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French Historical Studies 27.4 (2004) 725-731
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Il Faut Savoir Compter
i am honored and happy to open this celebration of daniel roche—l'homme et l'oeuvre, if I may use an antiquated formula from literary history. As to the man, I have known him for thirty-three years and am delighted to pay tribute to a dear friend. The work now fills shelves in libraries throughout the world. It has left an indelible mark on our understanding of history.
Compliments of this kind, however, can sound dangerously like an obituary. Daniel is very much alive, in top form, full of energy, still churning out books, and stirring things up with an inexhaustible stock of ideas and knowledge. I propose, therefore, to concentrate on the oeuvre, especially the early part of it, leaving the later work to the speakers who will follow me.
When I first got to know Daniel in 1970, he quoted the advice he had received from his mentor, Ernest Labrousse: "Pour être historien, il faut savoir compter." At that time, Daniel was preparing his doctoral thesis on the provincial academies. Labrousse had hoped to inspire a Labroussean approach to cultural history—one that would consist of locating a homogeneous run of material in the archives and evaluating it in a way that would reveal the fundamental structures underlying human activity. From histoire sérielle to structures et conjonctures and ultimately histoire totale, the program bore the marks of the Annales school then dominant in France; and I admit I found it horrifying. The quantification of culture! Was not culture a matter of finding meaning in the human condition? Collectively constructed meaning, to be sure, but something that could not be counted like the price of grain? Even when [End Page 725] it was just a glimmer in his eye, Daniel's thesis challenged conventional modes of studying history. It still is a challenge today, a third of a century later.
When it was published, Le siècle des Lumières en province contained, sure enough, a vast amount of quantification: two huge volumes, with 166 pages of statistics, graphs, and maps.1 It provided an overview of a vast cultural landscape, the world of provincial academies and the elite who set the tone of intellectual life everywhere outside Paris. Having taught history at a lycée in Châlons-sur-Marne, Daniel appreciated the importance of presenting material clearly, without obfuscating jargon and pretentious discourses on method. He also had developed a healthy appetite for archival research, because the papers of the academy of Châlons were exceptionally rich. They included dozens of treatises submitted to essay contests sponsored by the academy on subjects such as poverty and abuses in criminal law—topics so daring that eventually the foreign minister, the comte de Vergennes, ordered the academy to shift its attention to themes less likely to inflame public opinion. Here then was a body of material that represented Enlightenment thought at a crucial level of diffusion. The Enlightenment itself had been radicalized by the prize essays that Rousseau had submitted to the Academy of Dijon. In the archives of Châlons, Daniel found a run of essays by contemporaries of Rousseau, writers who remained obscure but stirred up a lively debate on public questions in a small provincial city.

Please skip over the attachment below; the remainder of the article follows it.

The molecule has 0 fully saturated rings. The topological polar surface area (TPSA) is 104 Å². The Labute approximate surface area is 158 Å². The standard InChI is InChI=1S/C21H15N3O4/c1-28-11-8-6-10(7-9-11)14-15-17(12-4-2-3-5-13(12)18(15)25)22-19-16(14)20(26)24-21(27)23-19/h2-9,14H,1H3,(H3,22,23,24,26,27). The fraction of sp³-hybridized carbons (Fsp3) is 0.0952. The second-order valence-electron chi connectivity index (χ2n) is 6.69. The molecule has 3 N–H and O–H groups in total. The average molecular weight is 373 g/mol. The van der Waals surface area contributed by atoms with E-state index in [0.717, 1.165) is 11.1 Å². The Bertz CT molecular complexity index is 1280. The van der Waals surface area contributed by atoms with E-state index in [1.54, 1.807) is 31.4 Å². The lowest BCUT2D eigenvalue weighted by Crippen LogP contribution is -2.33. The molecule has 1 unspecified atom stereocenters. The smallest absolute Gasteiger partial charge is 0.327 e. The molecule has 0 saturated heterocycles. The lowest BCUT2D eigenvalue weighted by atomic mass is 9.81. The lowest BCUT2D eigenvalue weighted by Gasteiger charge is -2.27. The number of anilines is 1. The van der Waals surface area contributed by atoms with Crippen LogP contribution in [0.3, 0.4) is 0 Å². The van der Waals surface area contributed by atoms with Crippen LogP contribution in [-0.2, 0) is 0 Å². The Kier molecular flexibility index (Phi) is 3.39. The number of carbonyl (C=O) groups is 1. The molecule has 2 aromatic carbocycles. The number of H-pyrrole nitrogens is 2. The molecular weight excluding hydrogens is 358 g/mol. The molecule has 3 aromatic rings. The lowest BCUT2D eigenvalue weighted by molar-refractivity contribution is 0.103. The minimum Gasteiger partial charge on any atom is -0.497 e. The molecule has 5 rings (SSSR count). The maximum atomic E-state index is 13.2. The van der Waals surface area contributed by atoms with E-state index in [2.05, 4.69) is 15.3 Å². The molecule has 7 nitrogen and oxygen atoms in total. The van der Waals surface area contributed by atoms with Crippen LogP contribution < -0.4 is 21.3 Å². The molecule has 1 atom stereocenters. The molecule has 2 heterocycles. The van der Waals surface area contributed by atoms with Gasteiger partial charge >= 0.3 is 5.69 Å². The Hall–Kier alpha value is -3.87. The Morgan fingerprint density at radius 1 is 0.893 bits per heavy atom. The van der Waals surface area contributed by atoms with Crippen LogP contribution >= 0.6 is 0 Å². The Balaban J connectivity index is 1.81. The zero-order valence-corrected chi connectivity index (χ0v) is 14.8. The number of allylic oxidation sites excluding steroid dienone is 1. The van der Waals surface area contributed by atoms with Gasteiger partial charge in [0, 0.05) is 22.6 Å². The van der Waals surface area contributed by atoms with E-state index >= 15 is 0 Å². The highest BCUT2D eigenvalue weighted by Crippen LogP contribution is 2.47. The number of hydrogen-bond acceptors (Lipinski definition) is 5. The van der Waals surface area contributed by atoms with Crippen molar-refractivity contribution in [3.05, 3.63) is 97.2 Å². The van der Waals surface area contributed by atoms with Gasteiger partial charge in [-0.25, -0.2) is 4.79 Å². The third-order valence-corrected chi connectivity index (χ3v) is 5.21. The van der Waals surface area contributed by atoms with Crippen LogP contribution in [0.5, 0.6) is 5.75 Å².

The thesis revealed the nature of that debate and of the elite that sponsored it. Daniel had spent fifteen years studying the activities of all thirty-two academies and the social position of their six thousand members. Half of the academicians belonged to the nobility, and their proportion did not decline from the end of the seventeenth century until 1789. Twenty percent came from the clergy, although their role diminished somewhat after 1750. And the commoners were mainly administrative officials and professional men, especially doctors. They included very few bourgeois in the strict, economic sense of the term: only 3 percent were merchants or manufacturers. The Parisian academies had no one at all from that economic sector. In fact, three-quarters of the members of the Académie...